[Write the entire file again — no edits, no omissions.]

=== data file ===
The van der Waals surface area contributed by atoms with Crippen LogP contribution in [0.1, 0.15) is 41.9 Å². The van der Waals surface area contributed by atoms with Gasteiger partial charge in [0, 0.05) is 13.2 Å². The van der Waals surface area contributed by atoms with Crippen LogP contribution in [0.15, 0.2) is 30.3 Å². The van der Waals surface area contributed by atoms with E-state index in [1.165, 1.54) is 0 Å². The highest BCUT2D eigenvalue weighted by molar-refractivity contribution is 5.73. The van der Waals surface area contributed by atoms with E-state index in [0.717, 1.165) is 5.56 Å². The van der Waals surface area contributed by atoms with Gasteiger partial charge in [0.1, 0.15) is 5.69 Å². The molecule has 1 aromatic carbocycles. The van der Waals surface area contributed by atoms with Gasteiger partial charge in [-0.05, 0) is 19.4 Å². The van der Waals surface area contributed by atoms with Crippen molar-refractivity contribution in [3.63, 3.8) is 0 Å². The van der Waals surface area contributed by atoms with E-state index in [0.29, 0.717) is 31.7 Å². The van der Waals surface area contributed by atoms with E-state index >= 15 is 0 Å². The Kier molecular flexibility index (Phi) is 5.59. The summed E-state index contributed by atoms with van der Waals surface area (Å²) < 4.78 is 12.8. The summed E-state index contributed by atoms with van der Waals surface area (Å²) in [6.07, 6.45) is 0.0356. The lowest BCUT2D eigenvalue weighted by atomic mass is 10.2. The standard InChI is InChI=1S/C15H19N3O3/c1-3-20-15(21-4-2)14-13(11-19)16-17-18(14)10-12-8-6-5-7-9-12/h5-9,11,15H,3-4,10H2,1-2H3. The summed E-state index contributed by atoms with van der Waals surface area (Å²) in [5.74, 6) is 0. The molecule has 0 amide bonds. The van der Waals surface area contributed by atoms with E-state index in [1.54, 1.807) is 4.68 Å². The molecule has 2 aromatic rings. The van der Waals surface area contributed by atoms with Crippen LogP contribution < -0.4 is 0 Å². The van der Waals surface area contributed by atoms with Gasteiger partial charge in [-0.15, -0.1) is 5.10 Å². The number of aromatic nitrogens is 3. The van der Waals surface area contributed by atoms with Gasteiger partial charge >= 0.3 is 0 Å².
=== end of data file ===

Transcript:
The van der Waals surface area contributed by atoms with Crippen LogP contribution in [0.1, 0.15) is 41.9 Å². The van der Waals surface area contributed by atoms with Gasteiger partial charge in [0, 0.05) is 13.2 Å². The van der Waals surface area contributed by atoms with Crippen LogP contribution in [0.15, 0.2) is 30.3 Å². The van der Waals surface area contributed by atoms with E-state index in [1.165, 1.54) is 0 Å². The highest BCUT2D eigenvalue weighted by molar-refractivity contribution is 5.73. The van der Waals surface area contributed by atoms with E-state index in [0.717, 1.165) is 5.56 Å². The van der Waals surface area contributed by atoms with Gasteiger partial charge in [0.1, 0.15) is 5.69 Å². The molecule has 1 aromatic carbocycles. The van der Waals surface area contributed by atoms with Gasteiger partial charge in [-0.05, 0) is 19.4 Å². The van der Waals surface area contributed by atoms with Crippen molar-refractivity contribution in [3.63, 3.8) is 0 Å². The van der Waals surface area contributed by atoms with E-state index in [0.29, 0.717) is 31.7 Å². The van der Waals surface area contributed by atoms with E-state index >= 15 is 0 Å². The Kier molecular flexibility index (Phi) is 5.59. The summed E-state index contributed by atoms with van der Waals surface area (Å²) < 4.78 is 12.8. The summed E-state index contributed by atoms with van der Waals surface area (Å²) in [6.07, 6.45) is 0.0356. The lowest BCUT2D eigenvalue weighted by atomic mass is 10.2. The standard InChI is InChI=1S/C15H19N3O3/c1-3-20-15(21-4-2)14-13(11-19)16-17-18(14)10-12-8-6-5-7-9-12/h5-9,11,15H,3-4,10H2,1-2H3. The summed E-state index contributed by atoms with van der Waals surface area (Å²) in [5.74, 6) is 0. The molecule has 0 amide bonds. The van der Waals surface area contributed by atoms with E-state index in [1.54, 1.807) is 4.68 Å². The molecule has 2 aromatic rings. The van der Waals surface area contributed by atoms with Crippen LogP contribution < -0.4 is 0 Å². The van der Waals surface area contributed by atoms with Gasteiger partial charge in [-0.15, -0.1) is 5.10 Å². The number of aromatic nitrogens is 3. The van der Waals surface area contributed by atoms with Gasteiger partial charge >= 0.3 is 0 Å².